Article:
This weekend I sat in the garden a lot, reading Sam Bowles’ excellent new book The Moral Economy: Why Good Incentives Are No Substitute for Good Citizens. The book explores the incorrect standard (although shifting, I think) assumption in economics that incentives and morals do not affect each other – or in jargon, that they are additively separable. It describes research involving many, many experiments looking at how people behave in different contexts, cultures and communities in response to incentive changes.
The book begins with an explanation of the first theorem of welfare economics and underlines its power as a demonstration of the fact that in life, contracts are almost always incomplete, asymmetric information pervasive – and ever more so in modern economies – and externalities rife. Given the reality, Bowles writes: “Morals must sometimes do the work of prices, rather than the other way round.” His key argument is familiar in the post-public choice literature discussion targets and incentives in the public sector: that treating people as knaves (in Hume’s well-known formulation) makes them more likely to act knavishly. Introducing incentives – like the standard Pigouvian taxes or subsidies to correct externalities – can crowd-out intrinsic motivation, sometimes to the extent that the policy intervention backfires altogether.
Later chapters go on to consider the information conveyed by the standard incentives tool kit – the social information contained in a fine, for instance – and the importance of the social context in which policies are being implemented. For the experimental results show that behaviour in something like the Ultimatum game differs greatly between cultures. Paradoxically, there is far more pro-social or altruistic behaviour in advanced market economies than in those where the role of the market is limited. Bowles suggests it is because these long-standing capitalist societies have a liberal social order, meaning tolerance, respect for individual rights, relatively few barriers to social mobility. He quotes Voltaire‘s astonishment on visiting the London Stock Exchange:
“The Jew, the Mohameddan, the Christian deal with one another as if they were of the same religion, and give the name infidel only to those who go bankrupt. … upon leaving this peaceful and free assembly some withdraw to the synagogue, others retire to their churches, some to have a drink … and everyone is happy.”
An apt quotation the week after the Mayoral election in London. The book suggests that there is a virtuous circle whereby “in more market-oriented societies … people learn from their market experiences that fair dealing with strangers is often profitable.” Equally, there can be a vicious circle of distrust outside the family or clan. The point is that preferences are endogenous, not fixed. But, “Where market failures arise because contracts are incomplete, socially valuable norms like trust and reciprocity may be important in attenuating these market failures.”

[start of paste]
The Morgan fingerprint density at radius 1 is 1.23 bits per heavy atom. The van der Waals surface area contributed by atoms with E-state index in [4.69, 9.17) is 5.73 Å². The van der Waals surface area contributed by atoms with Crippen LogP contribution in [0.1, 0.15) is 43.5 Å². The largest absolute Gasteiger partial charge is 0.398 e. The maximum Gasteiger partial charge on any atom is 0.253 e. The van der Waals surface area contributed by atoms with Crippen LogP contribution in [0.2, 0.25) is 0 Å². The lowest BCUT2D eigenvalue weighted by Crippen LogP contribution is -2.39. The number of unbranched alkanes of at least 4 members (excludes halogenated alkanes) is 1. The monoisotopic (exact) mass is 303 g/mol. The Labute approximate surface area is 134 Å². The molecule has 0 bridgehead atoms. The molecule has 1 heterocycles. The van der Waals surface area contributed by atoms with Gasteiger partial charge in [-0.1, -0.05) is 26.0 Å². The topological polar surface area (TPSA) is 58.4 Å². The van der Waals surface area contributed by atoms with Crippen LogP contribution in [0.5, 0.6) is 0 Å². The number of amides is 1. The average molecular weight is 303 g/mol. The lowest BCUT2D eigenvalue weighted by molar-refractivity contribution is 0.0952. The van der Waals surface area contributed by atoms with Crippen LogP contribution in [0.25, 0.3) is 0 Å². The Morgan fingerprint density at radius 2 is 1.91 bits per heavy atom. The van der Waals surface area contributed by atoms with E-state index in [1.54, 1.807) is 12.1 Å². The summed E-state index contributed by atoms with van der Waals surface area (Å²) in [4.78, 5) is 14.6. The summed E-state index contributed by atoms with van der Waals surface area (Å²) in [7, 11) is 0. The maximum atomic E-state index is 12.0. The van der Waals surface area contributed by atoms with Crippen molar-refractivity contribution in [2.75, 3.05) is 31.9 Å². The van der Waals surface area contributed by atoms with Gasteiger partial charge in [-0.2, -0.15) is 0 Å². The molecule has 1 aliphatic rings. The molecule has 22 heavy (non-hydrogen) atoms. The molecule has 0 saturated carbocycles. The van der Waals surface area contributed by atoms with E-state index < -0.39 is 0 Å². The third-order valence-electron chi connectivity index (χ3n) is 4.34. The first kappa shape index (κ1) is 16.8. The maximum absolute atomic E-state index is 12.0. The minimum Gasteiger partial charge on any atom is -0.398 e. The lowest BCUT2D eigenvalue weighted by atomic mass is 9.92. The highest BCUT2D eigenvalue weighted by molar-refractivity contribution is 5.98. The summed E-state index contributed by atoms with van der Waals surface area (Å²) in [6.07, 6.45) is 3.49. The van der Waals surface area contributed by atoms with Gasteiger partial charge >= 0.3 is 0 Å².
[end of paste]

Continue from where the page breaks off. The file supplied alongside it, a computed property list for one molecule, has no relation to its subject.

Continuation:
Finally, the book touches on mechanism design, and why it is not a solution for the policymaker who wants to stick with incentive-based responses to market failures, explaining the impossibility result in this literature: that if there is private information, no voluntary mechanism produces a Pareto efficient outcome. It would also be interesting to think about the role of Al Roth-style market design in using the informational power of markets to devise better policies even where the involvement of money would be ‘repugnant’.
The book does end with some rather general suggestions for ‘Aristotelian’ policymakers who understand the important role of virtue in underpinning efficient as well as fair outcomes. I concluded that in fact there is still a lot of work to be done to understand how incentives and intrinsic values interact. Early in the book, Sam talks about the well-known experiment in a nursery introducing fines for parents who were late to collect their children; the fines made parents feel they were paying for being late, so lateness rose rather than declining. But other examples go the other way: Duflo and Banerjee report on the use of mosquito nets rising when a small charge was introduced, rather than giving the nets away for free.
We don’t understand well enough when markets and price incentives are effective and when counter-productive, or the balance between the anonimity of market transactions, the role of reputation and trust in repeated transactions, and the power-laden character of both market and non-market transactions. There is a reason people flock away from their villages for the monetary relations of the big city. In an interesting section the book discusses the importance of identity for understanding these distinctions: people mind being manipulated through incentives by their boss – ‘he doesn’t trust me’ – but they don’t seem to mind the application of monetary incentives like fines so much when the authority is the collective decision of their peers.
It would be good to get to first base with policy makers, and have them appreciate the fact that policies change behaviour at all – there are still so many examples of the assumption that the economist or rule maker is ‘outside’ the economy. For this reason I find the fashion in policy circle for ‘nudging’ alarming as it is being done so much in the spirit of Madison Avenue. Having said this, the insights of The Moral Economy point to a potentially far more fruitful approach to policy than either of the current modes of the policy world, where it is either all about incentives or all about nudges. Fundamentally, designers of policies need to recognise that the people to whom they will apply have moral agency. So I applaud this book. And as it is non-technical and a terrific summary of the research on the relevant kinds of experiment concerning collective choice, I’ll be adding it as ‘further reading’ to my public policy course syllabus next semester.